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Tests reveal the carbon capture potential of Inomin’s Beaver project

Published by , Editor
Global Mining Review,

Inomin Mines Inc. (MINE) has reported positive initial test results demonstrating the potential for carbon capture and storage at its Beaver critical minerals project (magnesium-nickel-chromium-cobalt) in south-central British Columbia.

The tests, carried-out by researchers at the University of British Columbia (UBC), demonstrate that samples from the company’s 2021 critical mineral discovery, contain key minerals that sequester CO2 from the atmosphere.

Key findings:

  • Beaver samples contain magnesium-rich minerals, such as brucite and hydrotalcite group minerals, that react quickly with CO2 in the atmosphere.
  • 60% of the analysed samples contain moderate to substantial levels of brucite, a form of magnesium key to carbon capture and storage.
  • Beaver tailings are good candidates for CO2 capture using techniques developed by UBC.

John Gomez, President of MINE, comments:

“The test results are an exciting, important, value-add for our Beaver project. To put the results in perspective, most minerals are hardly reactive with CO2 so appreciable carbon storage is not possible. Brucite is the key mineral for carbon capture as it reacts with carbon dioxide, and 1 – 2% weight (wt) brucite content is considered significant. Beaver samples contain up to 11% wt brucite which is very substantial.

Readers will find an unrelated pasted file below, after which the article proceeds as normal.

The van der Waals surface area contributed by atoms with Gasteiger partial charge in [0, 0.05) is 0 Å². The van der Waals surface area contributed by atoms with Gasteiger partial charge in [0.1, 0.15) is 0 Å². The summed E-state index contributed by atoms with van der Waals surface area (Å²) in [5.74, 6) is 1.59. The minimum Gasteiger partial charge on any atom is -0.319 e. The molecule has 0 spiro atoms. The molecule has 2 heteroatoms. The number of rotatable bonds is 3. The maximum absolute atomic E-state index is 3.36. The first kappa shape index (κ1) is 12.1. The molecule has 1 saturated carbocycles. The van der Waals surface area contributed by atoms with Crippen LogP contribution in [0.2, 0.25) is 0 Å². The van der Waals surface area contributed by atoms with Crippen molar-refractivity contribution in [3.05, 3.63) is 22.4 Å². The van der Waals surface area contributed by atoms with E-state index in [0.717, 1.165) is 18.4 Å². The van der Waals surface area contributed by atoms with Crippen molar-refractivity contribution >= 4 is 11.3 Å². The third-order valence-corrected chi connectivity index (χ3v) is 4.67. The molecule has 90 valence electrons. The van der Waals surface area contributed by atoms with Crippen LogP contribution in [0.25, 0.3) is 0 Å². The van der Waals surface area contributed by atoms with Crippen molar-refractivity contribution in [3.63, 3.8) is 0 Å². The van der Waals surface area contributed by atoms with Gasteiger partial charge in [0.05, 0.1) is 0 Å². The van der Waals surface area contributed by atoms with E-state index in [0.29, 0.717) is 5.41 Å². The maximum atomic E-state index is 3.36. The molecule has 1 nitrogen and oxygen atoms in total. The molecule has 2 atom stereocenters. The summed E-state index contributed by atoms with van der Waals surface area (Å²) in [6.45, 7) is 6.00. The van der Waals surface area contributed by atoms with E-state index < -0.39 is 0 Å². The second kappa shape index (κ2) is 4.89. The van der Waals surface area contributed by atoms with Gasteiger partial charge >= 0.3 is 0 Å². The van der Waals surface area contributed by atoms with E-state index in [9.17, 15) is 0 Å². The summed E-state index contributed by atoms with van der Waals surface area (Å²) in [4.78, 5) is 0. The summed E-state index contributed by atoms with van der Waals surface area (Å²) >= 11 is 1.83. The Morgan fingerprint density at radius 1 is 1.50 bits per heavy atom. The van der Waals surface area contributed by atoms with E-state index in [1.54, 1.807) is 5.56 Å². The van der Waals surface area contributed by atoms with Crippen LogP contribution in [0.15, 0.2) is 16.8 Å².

“UBC’s findings add to Beaver’s positive attributes, in short, a green, district-scale, critical minerals project that is just emerging. We look forward to continuing to assess Beaver’s carbon mineralisation possibilities, and completing further drilling to unearth our significant discovery.”

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